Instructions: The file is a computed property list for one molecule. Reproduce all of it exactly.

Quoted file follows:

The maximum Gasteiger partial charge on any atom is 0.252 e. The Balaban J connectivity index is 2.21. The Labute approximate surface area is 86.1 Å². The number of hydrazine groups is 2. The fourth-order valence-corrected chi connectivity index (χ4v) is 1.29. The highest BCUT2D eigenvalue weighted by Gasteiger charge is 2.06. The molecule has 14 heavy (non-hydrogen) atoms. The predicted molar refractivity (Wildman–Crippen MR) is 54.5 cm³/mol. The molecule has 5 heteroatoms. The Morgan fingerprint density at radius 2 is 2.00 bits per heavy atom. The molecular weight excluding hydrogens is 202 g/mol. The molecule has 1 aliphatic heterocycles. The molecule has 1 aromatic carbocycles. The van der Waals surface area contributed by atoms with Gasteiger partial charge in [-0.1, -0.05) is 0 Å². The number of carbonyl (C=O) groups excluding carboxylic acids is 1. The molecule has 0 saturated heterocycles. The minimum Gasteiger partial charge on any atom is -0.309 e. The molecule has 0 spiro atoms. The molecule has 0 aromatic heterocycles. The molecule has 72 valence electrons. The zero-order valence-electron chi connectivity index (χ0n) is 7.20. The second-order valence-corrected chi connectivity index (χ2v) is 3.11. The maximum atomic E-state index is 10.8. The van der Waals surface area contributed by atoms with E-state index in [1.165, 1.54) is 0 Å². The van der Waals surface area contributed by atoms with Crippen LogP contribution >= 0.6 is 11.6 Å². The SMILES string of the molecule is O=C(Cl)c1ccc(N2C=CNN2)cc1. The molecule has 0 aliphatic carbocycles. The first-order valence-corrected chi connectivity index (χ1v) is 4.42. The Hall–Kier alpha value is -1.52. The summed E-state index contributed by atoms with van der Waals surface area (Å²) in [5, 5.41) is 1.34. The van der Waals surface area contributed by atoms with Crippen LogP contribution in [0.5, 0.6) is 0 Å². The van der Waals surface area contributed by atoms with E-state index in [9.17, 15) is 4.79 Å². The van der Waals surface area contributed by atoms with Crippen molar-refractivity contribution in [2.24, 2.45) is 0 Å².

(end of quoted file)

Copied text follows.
The maximum Gasteiger partial charge on any atom is 0.252 e. The Balaban J connectivity index is 2.21. The Labute approximate surface area is 86.1 Å². The number of hydrazine groups is 2. The fourth-order valence-corrected chi connectivity index (χ4v) is 1.29. The highest BCUT2D eigenvalue weighted by Gasteiger charge is 2.06. The molecule has 14 heavy (non-hydrogen) atoms. The predicted molar refractivity (Wildman–Crippen MR) is 54.5 cm³/mol. The molecule has 5 heteroatoms. The Morgan fingerprint density at radius 2 is 2.00 bits per heavy atom. The molecular weight excluding hydrogens is 202 g/mol. The molecule has 1 aliphatic heterocycles. The molecule has 1 aromatic carbocycles. The van der Waals surface area contributed by atoms with Gasteiger partial charge in [-0.1, -0.05) is 0 Å². The number of carbonyl (C=O) groups excluding carboxylic acids is 1. The molecule has 0 saturated heterocycles. The minimum Gasteiger partial charge on any atom is -0.309 e. The molecule has 0 spiro atoms. The molecule has 0 aromatic heterocycles. The molecule has 72 valence electrons. The zero-order valence-electron chi connectivity index (χ0n) is 7.20. The second-order valence-corrected chi connectivity index (χ2v) is 3.11. The maximum atomic E-state index is 10.8. The van der Waals surface area contributed by atoms with E-state index in [1.165, 1.54) is 0 Å². The van der Waals surface area contributed by atoms with Crippen LogP contribution >= 0.6 is 11.6 Å². The SMILES string of the molecule is O=C(Cl)c1ccc(N2C=CNN2)cc1. The molecule has 0 aliphatic carbocycles. The first-order valence-corrected chi connectivity index (χ1v) is 4.42. The Hall–Kier alpha value is -1.52. The summed E-state index contributed by atoms with van der Waals surface area (Å²) in [5, 5.41) is 1.34. The van der Waals surface area contributed by atoms with Crippen LogP contribution in [0.5, 0.6) is 0 Å². The van der Waals surface area contributed by atoms with E-state index in [9.17, 15) is 4.79 Å². The van der Waals surface area contributed by atoms with Crippen molar-refractivity contribution in [2.24, 2.45) is 0 Å².